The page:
Why is this important to sustainability? In a culture dominated by consumer marketing driving consumer spending, it is imperative that companies selling green, clean, organic, alternative, or sustainable products or services to use whatever marketing and advertising tools they can find.

I ride my bike to work...sometimes

I lasted into December last year, and managed a few days of commuting in January, February, and March. February is the most depressing month. It is cold and dark. Winter's grip seems interminable. I look forward to the first day of March. It does not magically become warmer, but I know that spring lingers in the future like a tantalizing treat just out of reach, but getting closer.

When the weather turns warmer, which seems to be later than the previous year here in New England, it is much easier to get up and get on the bike. It's refreshing and invigorating, providing a physical outlet for the pent up energy that sometimes overwhelms me. It's a small rolling protest against our automobile addicted society. It is an investment in my health, though there are those I am acquainted with that think I am potentially shortening my life "dancing with cars".

I feel better when I arrive home in the warm summer evening having burned off whatever concerns of the day lingered as I left the office.

Now, if only I would think about cooking dinner...

Monday, June 20, 2005

The Title Bears Some Explanation

(This is from my previous blog "A Priori Pessimism")

It is a portion of a powerful phrase that a sustainable compatriot named Bob Murray, Program Manager for Green Homes Northeast said to me at the Northeast Sustainable Energy Association meeting, Building Green 2005 earlier this year.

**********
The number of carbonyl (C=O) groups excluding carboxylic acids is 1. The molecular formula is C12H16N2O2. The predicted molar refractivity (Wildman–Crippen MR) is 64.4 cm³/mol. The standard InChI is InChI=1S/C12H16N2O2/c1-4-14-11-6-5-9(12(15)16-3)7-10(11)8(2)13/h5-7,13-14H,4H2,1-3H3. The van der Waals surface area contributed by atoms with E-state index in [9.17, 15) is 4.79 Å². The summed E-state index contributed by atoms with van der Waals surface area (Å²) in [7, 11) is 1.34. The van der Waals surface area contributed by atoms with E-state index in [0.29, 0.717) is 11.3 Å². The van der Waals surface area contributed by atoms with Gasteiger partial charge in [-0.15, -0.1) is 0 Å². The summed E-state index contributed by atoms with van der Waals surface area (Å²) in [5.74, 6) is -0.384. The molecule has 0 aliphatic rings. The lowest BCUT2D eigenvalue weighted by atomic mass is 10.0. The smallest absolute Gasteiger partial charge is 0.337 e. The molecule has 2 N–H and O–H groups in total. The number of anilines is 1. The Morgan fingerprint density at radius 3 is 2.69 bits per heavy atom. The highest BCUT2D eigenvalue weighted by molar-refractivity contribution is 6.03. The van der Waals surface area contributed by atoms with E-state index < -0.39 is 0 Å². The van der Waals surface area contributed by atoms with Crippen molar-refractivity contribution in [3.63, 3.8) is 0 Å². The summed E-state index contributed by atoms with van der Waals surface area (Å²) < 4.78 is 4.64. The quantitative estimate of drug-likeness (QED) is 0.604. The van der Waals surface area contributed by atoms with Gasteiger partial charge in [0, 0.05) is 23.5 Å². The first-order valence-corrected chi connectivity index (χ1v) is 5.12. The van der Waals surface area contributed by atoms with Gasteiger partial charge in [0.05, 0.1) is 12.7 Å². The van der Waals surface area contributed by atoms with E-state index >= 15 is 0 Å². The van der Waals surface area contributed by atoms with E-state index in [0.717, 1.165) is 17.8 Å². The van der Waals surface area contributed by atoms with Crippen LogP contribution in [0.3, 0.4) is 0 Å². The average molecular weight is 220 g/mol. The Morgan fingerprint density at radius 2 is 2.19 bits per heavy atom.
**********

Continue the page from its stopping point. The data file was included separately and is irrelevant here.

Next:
"I can not intellectually justify a priori pessimism"

At first, I did not think much of it. But, as the words floated around my brain, and we coninued the conversation, I got it. It is succinct and powerful, just what we need. It now adorns my wall and my blog to remind me to look for the positive in all situations.

I am happy to have run into Bob on a number of occasions at various renewable energy and sustainable events in the Boston area. I am most grateful that he agreed to let me use the quotation as part of my blog.

Saturday, June 18, 2005

I Am Not an Early Adopter...


...though in some cases I am in the early majority. My M505 Palm is 5 years old and I do not have a camera phone.

When BusinessWeek ran a feature on the power of blogs May 2nd, I started paying attention. Is starting a blog at this stage considered a "Pragmatist" or a "Conservative"? Maybe even a "Visionary"?

I've kept a journal of rants, raves, comments, and manifestos (yes, "manifestos"), since 1997. I have often felt that I would like others to occasionally see them. The words I type may be of little consequence, but then again, perhaps not. Who is to say that my tidbits of knowledge and analysis will not one day be held up along with the works of Freud, Lao Tsu, Friedrich Nietzche, J.R.R. Tolkien, or Ayn Rand?

We all want to say something and be heard; isn't that what this is all about?

I have eight years of scribbling to apply to current events; from the corporate sales days at Festo Corporation, to the deep post 9/11 cynicism that led me to leave that job and question my life's path, reading Adbusters along the way, to where I am now, married, still pondering my path, and working in the renewable energy industry.

I am looking forward to it.